I was working with a Cisco ASA customer that wished to remain with classic IPSEC IKEv1 access from Windows 8 clients (rather than SSL or Anyconnect client access). Cisco no longer make a VPN client that will load onto Windows 8 (they have no 64 bit support), so I recommended they use the Shrewsoft VPN client.
All seemed to be going well, until the customer reported an issue with some of the v2.2.2 clients whereby they could not access privately addressed hosts over the VPN connection from the Shrewsoft client but using another login account, they could.
We collectively scratched our heads over this until it was realised that if the Split-Tunnel ACL had two or more lines AND the first line gave access to a single host (rather than a subnet), then the entire ACL failed to provide any access. If the Split-Tunnel ACL listed the entries with a subnet first, then the subsequent lines could be single hosts without any issue.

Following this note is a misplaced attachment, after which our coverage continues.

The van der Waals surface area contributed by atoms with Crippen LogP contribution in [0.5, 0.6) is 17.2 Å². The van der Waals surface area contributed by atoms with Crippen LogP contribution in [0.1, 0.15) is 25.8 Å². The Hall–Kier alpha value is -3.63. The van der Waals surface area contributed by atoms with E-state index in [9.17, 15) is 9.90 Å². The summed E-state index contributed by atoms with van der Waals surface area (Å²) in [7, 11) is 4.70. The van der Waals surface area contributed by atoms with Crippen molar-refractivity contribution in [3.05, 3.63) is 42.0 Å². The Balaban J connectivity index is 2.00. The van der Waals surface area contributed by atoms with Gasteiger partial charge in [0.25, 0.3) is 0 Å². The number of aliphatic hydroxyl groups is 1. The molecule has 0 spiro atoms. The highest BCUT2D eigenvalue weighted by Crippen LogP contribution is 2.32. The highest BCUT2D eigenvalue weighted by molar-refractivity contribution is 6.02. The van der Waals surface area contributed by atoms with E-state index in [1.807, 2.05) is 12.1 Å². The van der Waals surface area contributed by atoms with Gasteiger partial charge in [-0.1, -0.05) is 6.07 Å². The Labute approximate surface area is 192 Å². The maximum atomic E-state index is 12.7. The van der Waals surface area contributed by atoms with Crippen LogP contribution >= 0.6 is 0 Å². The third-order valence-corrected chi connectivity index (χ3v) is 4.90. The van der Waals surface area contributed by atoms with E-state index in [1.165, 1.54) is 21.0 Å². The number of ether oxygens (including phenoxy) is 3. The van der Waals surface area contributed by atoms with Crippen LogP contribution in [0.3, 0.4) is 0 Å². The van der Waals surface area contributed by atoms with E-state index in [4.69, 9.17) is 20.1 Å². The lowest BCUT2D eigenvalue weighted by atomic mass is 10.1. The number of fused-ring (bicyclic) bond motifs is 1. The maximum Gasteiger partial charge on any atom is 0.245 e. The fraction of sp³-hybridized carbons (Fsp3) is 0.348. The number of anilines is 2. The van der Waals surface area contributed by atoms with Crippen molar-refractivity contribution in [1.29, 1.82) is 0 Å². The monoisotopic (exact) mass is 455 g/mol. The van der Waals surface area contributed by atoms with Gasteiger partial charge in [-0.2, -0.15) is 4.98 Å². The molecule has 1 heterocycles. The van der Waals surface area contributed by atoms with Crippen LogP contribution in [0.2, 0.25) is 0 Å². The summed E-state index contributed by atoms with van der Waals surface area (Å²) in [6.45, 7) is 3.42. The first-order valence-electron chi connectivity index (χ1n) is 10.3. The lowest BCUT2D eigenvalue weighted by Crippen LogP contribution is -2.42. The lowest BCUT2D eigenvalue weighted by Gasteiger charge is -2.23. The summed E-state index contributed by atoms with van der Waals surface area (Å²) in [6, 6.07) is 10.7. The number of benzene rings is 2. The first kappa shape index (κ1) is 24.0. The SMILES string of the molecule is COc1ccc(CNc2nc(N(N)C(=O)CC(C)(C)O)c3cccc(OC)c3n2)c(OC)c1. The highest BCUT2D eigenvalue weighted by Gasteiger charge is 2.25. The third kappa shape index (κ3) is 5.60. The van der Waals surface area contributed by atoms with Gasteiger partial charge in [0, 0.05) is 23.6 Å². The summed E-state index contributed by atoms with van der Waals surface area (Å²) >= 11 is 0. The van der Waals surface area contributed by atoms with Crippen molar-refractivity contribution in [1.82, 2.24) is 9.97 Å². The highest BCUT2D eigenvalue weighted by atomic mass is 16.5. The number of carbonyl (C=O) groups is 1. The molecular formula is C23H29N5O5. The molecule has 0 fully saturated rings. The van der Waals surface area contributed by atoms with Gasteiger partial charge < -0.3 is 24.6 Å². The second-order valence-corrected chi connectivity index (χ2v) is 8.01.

So this would fail because the host entry is listed first:
access-list example_fails extended permit ip host 22.214.171.124 172.16.200.0 255.255.255.0
access-list example_fails extended permit ip 126.96.36.199 255.255.255.0 172.16.200.0 255.255.255.0
access-list example_fails extended permit ip 188.8.131.52 255.255.255.0 172.16.200.0 255.255.255.0
but reorder it and it will work:
access-list example_works extended permit ip 184.108.40.206 255.255.255.0 172.16.200.0 255.255.255.0
access-list example_works extended permit ip 220.127.116.11 255.255.255.0 172.16.200.0 255.255.255.0
access-list example_works extended permit ip host 18.104.22.168 172.16.200.0 255.255.255.0
The same ACL in the order that would not work with the Shrewsoft client (example_fails), would work with a 32 bit Cisco IPSEC VPN client, and with a native OSX VPN client. So it was a bug.